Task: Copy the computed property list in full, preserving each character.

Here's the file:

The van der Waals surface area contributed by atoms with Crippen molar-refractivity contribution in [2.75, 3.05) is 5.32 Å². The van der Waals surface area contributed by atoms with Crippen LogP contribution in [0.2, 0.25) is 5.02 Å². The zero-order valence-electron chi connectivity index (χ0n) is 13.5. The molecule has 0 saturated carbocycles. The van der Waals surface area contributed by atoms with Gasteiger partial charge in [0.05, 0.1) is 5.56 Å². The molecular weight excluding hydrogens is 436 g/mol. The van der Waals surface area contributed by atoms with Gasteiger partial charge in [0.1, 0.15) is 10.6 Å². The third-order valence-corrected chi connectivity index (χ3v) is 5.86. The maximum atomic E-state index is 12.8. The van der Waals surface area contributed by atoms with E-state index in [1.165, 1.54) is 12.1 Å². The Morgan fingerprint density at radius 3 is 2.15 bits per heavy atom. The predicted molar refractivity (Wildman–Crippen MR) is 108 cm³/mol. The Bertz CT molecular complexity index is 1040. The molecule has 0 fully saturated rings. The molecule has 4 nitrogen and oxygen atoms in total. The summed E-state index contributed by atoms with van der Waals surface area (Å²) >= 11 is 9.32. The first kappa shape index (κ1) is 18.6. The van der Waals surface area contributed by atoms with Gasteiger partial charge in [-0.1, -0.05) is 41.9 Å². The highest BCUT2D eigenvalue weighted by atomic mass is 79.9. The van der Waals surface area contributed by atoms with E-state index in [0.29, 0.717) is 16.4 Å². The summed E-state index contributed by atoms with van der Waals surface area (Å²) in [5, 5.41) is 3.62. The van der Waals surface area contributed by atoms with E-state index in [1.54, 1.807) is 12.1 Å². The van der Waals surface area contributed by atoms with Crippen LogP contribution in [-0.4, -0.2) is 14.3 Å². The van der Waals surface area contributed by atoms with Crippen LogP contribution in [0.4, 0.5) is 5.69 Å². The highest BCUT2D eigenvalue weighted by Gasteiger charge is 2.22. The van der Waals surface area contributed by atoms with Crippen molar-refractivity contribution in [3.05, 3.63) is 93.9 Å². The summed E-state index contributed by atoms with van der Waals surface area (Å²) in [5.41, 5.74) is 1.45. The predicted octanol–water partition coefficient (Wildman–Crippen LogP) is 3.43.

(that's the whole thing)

The van der Waals surface area contributed by atoms with Crippen molar-refractivity contribution in [2.75, 3.05) is 5.32 Å². The van der Waals surface area contributed by atoms with Crippen LogP contribution in [0.2, 0.25) is 5.02 Å². The zero-order valence-electron chi connectivity index (χ0n) is 13.5. The molecule has 0 saturated carbocycles. The van der Waals surface area contributed by atoms with Gasteiger partial charge in [0.05, 0.1) is 5.56 Å². The molecular weight excluding hydrogens is 436 g/mol. The van der Waals surface area contributed by atoms with Gasteiger partial charge in [0.1, 0.15) is 10.6 Å². The third-order valence-corrected chi connectivity index (χ3v) is 5.86. The maximum atomic E-state index is 12.8. The van der Waals surface area contributed by atoms with E-state index in [1.165, 1.54) is 12.1 Å². The Morgan fingerprint density at radius 3 is 2.15 bits per heavy atom. The predicted molar refractivity (Wildman–Crippen MR) is 108 cm³/mol. The Bertz CT molecular complexity index is 1040. The molecule has 0 fully saturated rings. The molecule has 4 nitrogen and oxygen atoms in total. The summed E-state index contributed by atoms with van der Waals surface area (Å²) >= 11 is 9.32. The first kappa shape index (κ1) is 18.6. The van der Waals surface area contributed by atoms with Gasteiger partial charge in [-0.1, -0.05) is 41.9 Å². The highest BCUT2D eigenvalue weighted by atomic mass is 79.9. The van der Waals surface area contributed by atoms with E-state index in [0.29, 0.717) is 16.4 Å². The summed E-state index contributed by atoms with van der Waals surface area (Å²) in [5, 5.41) is 3.62. The van der Waals surface area contributed by atoms with E-state index in [1.54, 1.807) is 12.1 Å². The van der Waals surface area contributed by atoms with Crippen LogP contribution in [-0.4, -0.2) is 14.3 Å². The van der Waals surface area contributed by atoms with Crippen LogP contribution in [0.4, 0.5) is 5.69 Å². The highest BCUT2D eigenvalue weighted by Gasteiger charge is 2.22. The van der Waals surface area contributed by atoms with Crippen molar-refractivity contribution in [3.05, 3.63) is 93.9 Å². The summed E-state index contributed by atoms with van der Waals surface area (Å²) in [5.41, 5.74) is 1.45. The predicted octanol–water partition coefficient (Wildman–Crippen LogP) is 3.43.